Exercise Motivation

By Amanda Kauffman and Aaron Goldman

Whether it’s a New Year’s resolution to be more healthy, or the imminence of summer and the desire to get that beach body, the motivation to work out and eat clean is often at its highest during these times. However, no matter how inspired you may feel, for many, the act of actually bringing yourself to exercise and change your eating habits can be daunting, and most people end up getting off track with their fitness plans after just two weeks! Beyond the lack of immediate physical change, the inability to follow through with one’s fitness goals can lead to significant levels of frustration, self-loathing and can even impact our mental health. Although one can take control of their exercise to some extent, certain genes also play a role in affecting an individual’s ability to successfully carry out a fitness plan – some people get more pleasure following exercise and perceive exercise as requiring less effort. In this brief column, we’ll describe two genes that influence this natural inclination to want to exercise.

Exercise motivation is influenced by two genes that coordinate the interplay between the central nervous system and musculature, and ultimately, the difficulty, enjoyability and effectiveness of a workout. Variants in these genes may lead to increased difficulty and subsequently decreased enjoyability of workouts and less-visible results, thereby decreasing motivation further.

The BDNF gene encodes a protein called Brain-Derived Neurotrophic Factor. BDNF works in the brain to support the growth and survival of neurons, and is partly responsible for exercise-induced neurogenesis (the creation of new neurons in the brain). About 20% of the overall population and almost 50% of East Asian populations carry a version of the BDNF gene that results in lower expression levels of the gene, which in turn was shown to be associated with a more positive mood response to moderately intense exercise, and increased intrinsic motivation during exercise. Individuals that carry that version of the BDNF gene were also more likely to continue to exercise when given the option to stop.

The LEPR gene also influences our natural inclination to exercise. This gene encodes the leptin receptor and is involved in the regulation of body weight and energy balance. About half of the population carry a version of this gene that results in an impairment of leptin signalling. Interestingly, leptin normally plays a role in our sympathetic nervous system (SNS), which controls our stress response by increasing our heart rate, and increasing blood flow to our muscles. This variant in the LEPR gene has been shown to be associated with lower energy expenditure and lower physical activity levels, which is consistent with the observation that SNS activity is associated with spontaneous physical activity in humans. The LEPR gene variant was also shown to be associated with higher subcutaneous abdominal adipocyte size (SAAS), which is a fancy way of saying bigger fat cells. Large fat cells are associated with excessive fat storage, and interestingly, the same effect was observed in mice – mice lacking the LEPR gene had fat cells that were 5 times larger than fat cells from normal mice.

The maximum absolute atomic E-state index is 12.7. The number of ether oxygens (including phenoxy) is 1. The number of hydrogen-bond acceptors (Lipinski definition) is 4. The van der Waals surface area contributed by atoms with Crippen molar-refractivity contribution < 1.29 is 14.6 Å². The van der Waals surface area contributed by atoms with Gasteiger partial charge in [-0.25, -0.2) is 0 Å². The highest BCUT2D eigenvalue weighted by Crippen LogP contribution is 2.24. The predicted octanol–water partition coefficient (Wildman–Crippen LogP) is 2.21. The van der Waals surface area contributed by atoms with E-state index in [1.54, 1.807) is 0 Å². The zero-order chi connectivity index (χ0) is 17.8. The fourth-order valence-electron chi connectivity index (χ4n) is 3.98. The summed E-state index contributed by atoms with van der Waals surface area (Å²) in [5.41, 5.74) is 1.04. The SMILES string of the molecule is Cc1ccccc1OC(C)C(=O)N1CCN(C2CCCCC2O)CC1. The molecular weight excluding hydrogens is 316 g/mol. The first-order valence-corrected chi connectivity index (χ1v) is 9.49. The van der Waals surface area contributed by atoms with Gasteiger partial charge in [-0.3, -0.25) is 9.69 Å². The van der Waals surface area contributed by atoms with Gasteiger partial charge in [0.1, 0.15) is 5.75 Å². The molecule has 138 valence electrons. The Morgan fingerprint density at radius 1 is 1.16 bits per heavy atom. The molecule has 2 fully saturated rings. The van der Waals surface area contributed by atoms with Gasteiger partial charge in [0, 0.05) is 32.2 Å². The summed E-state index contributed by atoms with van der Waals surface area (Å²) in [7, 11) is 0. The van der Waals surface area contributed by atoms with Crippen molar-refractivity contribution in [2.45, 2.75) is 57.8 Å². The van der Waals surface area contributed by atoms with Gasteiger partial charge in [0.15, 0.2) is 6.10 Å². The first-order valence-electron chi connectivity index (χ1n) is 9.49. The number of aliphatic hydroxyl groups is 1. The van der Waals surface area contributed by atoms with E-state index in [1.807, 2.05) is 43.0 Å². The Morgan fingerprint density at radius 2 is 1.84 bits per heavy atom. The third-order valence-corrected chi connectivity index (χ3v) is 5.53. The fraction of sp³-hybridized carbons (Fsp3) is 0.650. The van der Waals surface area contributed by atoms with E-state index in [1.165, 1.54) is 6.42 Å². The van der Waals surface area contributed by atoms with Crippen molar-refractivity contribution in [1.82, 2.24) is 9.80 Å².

So what can we do about it? To overcome a genetic tendency of potential decreased motivation for exercise, individuals can increase their personal accountability and use strategies to proactively ensure they are able to stay on track with their fitness goals. These can be as simple as working out with a friend to make sure you show up, using a calendar to schedule daily workouts, or signing up (and paying for) a group fitness class ahead of time or working out with a personal trainer. While most adults know from experience whether they’re more likely to run a marathon or watch one on TV, sometimes understanding the genetic basis of your behaviour can be an effective reminder to maintain accountability.

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